On May 3, 2017, Raritan Township (Hunterdon County) agreed to pay $200,000 to settle a lawsuit filed by a Florida man who said police attacked him after he drove to the scene where officers had pulled over and harassed his daughter.
In his lawsuit, Dennis Shuman claimed that on August 5, 2012, after he came to the scene of his daugther Alexa’s traffic stop, Officer David Carson “threw him with great force against the hood of his patrol car” when Shuman tried to call the police chief about Raritan Police allegedly harassing and intimidating Alexa. He said that Carson then “threw him to the ground and continued to beat and attack him” while other officers joined in or failed to intervene. Shuman claimed that he was falsely arrested for Obstruction of the Administration of Justice and Resisting Arrest and that Chief Glenn Tabasko and Lieutenant Nicklas Buck conducted an Internal Affairs investigation into the matter that was “a sham and a farce.”
Shuman claimed that he came to his daughter’s aid because she had been continuously harassed and intimidated by Officers Carson and Aaron Roth. He said that between June and August 2012, Carson, Roth and other Raritan officers would “make U-turns and follow Alexa Shuman without stopping her and that on six occasions the officers “passed the driveway of Alexa Shuman’s home with flashing lights and sirens activated after which they were deactivated.” He said that officers would pull over his daughter for offenses including making a “too quick right turn,” “touch[ing] the white line” and “turning without the appropriate turn signal.”
According to the lawsuit, one of the traffic stops resulted in a drug possession arrest of one of Alexa’s companions. According to an August 10, 2014 Courier News article on the matter, Alexa, two months prior to the August 2012 stop, “was charged twice in one week for possession of marijuana under 50 grams.” The Courier News article contains a video of the traffic stop and the altercation between officers and Shuman.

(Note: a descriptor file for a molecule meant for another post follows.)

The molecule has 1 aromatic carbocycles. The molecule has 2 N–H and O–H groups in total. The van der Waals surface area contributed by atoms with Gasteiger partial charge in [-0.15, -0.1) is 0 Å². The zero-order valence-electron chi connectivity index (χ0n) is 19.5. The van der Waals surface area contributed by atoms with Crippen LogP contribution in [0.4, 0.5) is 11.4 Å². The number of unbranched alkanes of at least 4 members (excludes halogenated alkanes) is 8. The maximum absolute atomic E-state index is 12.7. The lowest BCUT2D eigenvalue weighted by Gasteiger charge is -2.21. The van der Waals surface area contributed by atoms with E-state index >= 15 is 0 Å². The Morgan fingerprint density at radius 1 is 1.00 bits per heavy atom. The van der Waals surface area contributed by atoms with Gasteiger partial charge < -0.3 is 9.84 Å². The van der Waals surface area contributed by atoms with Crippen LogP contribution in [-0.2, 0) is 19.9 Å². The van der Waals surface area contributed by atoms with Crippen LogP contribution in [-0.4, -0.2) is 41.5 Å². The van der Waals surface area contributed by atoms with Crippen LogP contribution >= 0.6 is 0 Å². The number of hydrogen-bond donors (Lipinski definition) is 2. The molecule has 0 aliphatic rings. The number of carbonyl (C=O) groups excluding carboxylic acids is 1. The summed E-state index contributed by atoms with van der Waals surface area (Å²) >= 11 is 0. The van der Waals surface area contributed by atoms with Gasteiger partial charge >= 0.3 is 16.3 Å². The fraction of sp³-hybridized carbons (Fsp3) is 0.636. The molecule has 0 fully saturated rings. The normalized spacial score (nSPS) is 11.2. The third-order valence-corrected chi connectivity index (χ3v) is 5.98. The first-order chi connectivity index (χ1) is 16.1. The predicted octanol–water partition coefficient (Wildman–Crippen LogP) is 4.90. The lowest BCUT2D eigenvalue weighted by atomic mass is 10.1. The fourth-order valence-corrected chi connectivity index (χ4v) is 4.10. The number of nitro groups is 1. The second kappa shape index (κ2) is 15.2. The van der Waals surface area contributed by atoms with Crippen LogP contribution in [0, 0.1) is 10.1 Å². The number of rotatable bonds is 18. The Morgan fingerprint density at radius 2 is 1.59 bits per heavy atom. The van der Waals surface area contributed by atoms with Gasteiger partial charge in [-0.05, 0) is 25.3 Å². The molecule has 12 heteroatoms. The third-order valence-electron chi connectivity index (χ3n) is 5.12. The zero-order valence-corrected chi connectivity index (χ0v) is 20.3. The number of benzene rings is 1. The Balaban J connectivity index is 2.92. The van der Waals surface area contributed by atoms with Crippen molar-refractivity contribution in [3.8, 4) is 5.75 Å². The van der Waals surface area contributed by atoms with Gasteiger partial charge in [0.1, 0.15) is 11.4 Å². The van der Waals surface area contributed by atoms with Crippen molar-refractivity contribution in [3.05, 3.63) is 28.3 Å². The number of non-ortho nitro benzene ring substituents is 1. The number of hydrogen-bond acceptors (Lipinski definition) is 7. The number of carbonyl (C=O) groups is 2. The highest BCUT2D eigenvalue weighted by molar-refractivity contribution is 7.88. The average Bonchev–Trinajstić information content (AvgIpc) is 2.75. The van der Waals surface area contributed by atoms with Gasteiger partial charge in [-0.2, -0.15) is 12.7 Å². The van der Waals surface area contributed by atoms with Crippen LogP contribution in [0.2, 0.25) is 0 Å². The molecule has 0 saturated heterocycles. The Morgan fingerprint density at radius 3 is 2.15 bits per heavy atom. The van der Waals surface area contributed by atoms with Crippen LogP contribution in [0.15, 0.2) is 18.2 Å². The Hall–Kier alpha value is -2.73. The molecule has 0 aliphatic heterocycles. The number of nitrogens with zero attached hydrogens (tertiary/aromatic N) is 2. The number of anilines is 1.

Shuman said that after his daughter called him from the scene of the August 5, 2012 traffic stop he “travelled by car several minutes to the scene” because he was concerned for his daughter’s safety. Upon arrival, he started crossing the street to speak with Carson when the officer ordered him back to his car because was “in an active roadway.” Shuman claimed that when he “began to obey and was walking back across the street” he was at the same time calling Chief Tabasko on his cell phone. It was at this point that Carson allegedly grabbed Shuman by the arm and threw him against the hood of the patrol car and then to the ground while shouting “stop resisting!” When Alexa exited her car to aid her father, Carson reportedly told her to “get back in the car or you’re next.” A short while later, Roth and Sergeant Scott Lessig arrived at the scene and pinned Shuman to the ground.
Shuman said that Lessig applied the handcuffs too tightly and refused to loosen them, causing injury. He also said that his encounter with police caused several tears in the left retina, a chipped fracture of the left elbow and nerve damage to his left hand and arm.
Shuman said that on the advice of his attorney he pled guilty to the obstruction charge in municipal court but obtained a “civil reservation” that prevented the civil court from using his plea against him.
The lawsuit is is captioned Shuman v. Raritan Township, et al, Federal Case No. 3:14-cv-03658 and Shuman’s attorney is Shelley L. Stangler of Springfield. Case documents are on-line here.
None of the the lawsuit’s allegations have been proven or disproven in court. Settlement agreements typically state that payment does not constitute an admission of wrongdoing by any of the defendants. All that is known for sure is that Raritan or its insurer, for whatever reason, decided that it would rather pay Shuman $200,000 than take the matter to trial. Perhaps the defendants’ decision was done to save further legal expense and the costs of trying what were in fact exaggerated or meritless claims. Or, perhaps the claims were true and the defendants wanted to avoid being embarrassed at trial. This is the problem when cases resolve before trial–it is impossible to know the truth of what really happened.